Contemporary epistemology of religion may conveniently be treated as adebate over whether evidentialism applies to thebelief-component of religious faith, or whether we should insteadadopt a more permissive epistemology. Here evidentialism is theinitially plausible position that a belief is justified only if``it is proportioned to the evidence''. For example, supposea local weather forecaster has noticed that over the two hundred yearssince records began a wetter than average Winter is followed in 85% ofcases by a hotter than average Summer. Then, assuming for (...) simplicitythat the records are reliable, the forecaster is justified in believingwith less than full confidence that this Winter, which is wetter thanaverage, will be followed by a hotter than average Summer. Butevidentialism implies that it would not be justified to have fullbelief, that is belief with 100% confidence. Again, consider someonewho has a hunch that this Summer will be hotter than averagebut cannot justify that hunch further. Hunches are not consideredevidence, so the belief is not considered justified. If, however, thehuncher can cite a good track record of hunches about the weather thathave turned out correct then the belief would be consideredjustified. For although hunches are not considered evidence, memoriesabout past hunches are, as are the observations that corroborated thepast hunches. (shrink)
Chris Heathwood requires the sentence 'Caesar was conscious when he crossed the Rubicon' to be made true in much the same way as 'Caesar was wet when he crossed the Rubicon'. Yet because the Growing Block theorist is committed to the zombiedom of the past,the former is not made true by past objects, although the latter is. Heathwood demands a uniform account of the grounding of truths and he will be given a uniform account. But we should exercise care in (...) deciding just what sort of uniformity is appropriate. As Russell so famously pointed out a century ago the subject/predicate form of a sentence can be misleading. Likewise although the two sentences 'Caesar is conscious' and 'Caesar is wet' have similar subject/predicate forms they have, I say, different kinds of truth-conditions and hence their past tense transformations also have different kinds of truth-conditions. The uniformity I endorse is that in both cases the grounds for the past tense transformation are the same as the grounds the present tense versions used to have when they were true. (shrink)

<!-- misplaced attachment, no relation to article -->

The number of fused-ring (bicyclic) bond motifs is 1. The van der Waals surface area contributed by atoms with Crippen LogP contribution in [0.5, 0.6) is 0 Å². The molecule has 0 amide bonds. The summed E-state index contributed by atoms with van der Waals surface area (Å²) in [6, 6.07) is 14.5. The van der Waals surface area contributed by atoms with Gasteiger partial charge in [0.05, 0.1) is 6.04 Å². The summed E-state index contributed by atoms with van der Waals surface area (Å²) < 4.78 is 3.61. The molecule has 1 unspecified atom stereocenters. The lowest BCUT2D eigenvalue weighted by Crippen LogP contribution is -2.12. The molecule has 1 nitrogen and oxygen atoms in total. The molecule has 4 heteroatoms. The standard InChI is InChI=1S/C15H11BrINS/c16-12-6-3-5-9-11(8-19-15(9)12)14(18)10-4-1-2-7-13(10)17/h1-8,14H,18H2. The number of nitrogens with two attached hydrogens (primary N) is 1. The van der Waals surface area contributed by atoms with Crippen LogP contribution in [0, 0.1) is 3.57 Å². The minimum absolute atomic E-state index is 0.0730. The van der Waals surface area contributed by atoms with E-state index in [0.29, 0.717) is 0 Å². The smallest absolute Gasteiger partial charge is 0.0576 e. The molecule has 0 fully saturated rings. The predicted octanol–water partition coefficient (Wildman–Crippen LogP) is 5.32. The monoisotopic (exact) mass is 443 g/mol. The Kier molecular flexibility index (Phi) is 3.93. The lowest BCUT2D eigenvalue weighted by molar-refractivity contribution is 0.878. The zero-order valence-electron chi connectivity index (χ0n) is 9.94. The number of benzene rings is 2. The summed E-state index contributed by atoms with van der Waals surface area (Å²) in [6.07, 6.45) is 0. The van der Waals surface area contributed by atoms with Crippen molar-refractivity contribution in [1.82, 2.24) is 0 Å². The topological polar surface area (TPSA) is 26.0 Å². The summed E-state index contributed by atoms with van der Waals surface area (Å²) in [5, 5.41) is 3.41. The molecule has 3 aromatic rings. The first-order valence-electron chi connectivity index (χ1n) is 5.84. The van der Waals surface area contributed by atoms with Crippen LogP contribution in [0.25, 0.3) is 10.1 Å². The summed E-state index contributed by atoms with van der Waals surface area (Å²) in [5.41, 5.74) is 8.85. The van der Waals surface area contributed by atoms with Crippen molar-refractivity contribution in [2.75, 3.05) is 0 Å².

In this paper I argue against Realism about Possible Worlds by showing how it leads to a counter-intuitive scepticism about the rationality of Occam’s razor. This can be thought of as a transcendental argument from Logic to Metaphysics. It should be contrasted with a straightforward application of Logic to Metaphysics, as when we apply Occam’s razor to reject a category of entities which we judge to be redundant.
Mereotopology is that branch of the theory of regions concerned with topological properties such as connectedness. It is usually developed by considering the parthood relation that characterizes the, perhaps non-classical, mereology of Space (or Spacetime, or a substance filling Space or Spacetime) and then considering an extra primitive relation. My preferred choice of mereotopological primitive is interior parthood . This choice will have the advantage that filters may be defined with respect to it, constructing “points”, as Peter Roeper has done (...) (“Region-based topology”, Journal of Philosophical Logic , 26 (1997), 25–309). This paper generalizes Roeper’s result, relying only on mereotopological axioms, not requiring an underlying classical mereology, and not assuming the Axiom of Choice. I call the resulting mathematical system an approximate lattice , because although meets and joins are not assumed they are approximated. Theorems are proven establishing the existence and uniqueness of representations of approximate lattices, in which their members, the regions, are represented by sets of “points” in a topological “space”. (shrink)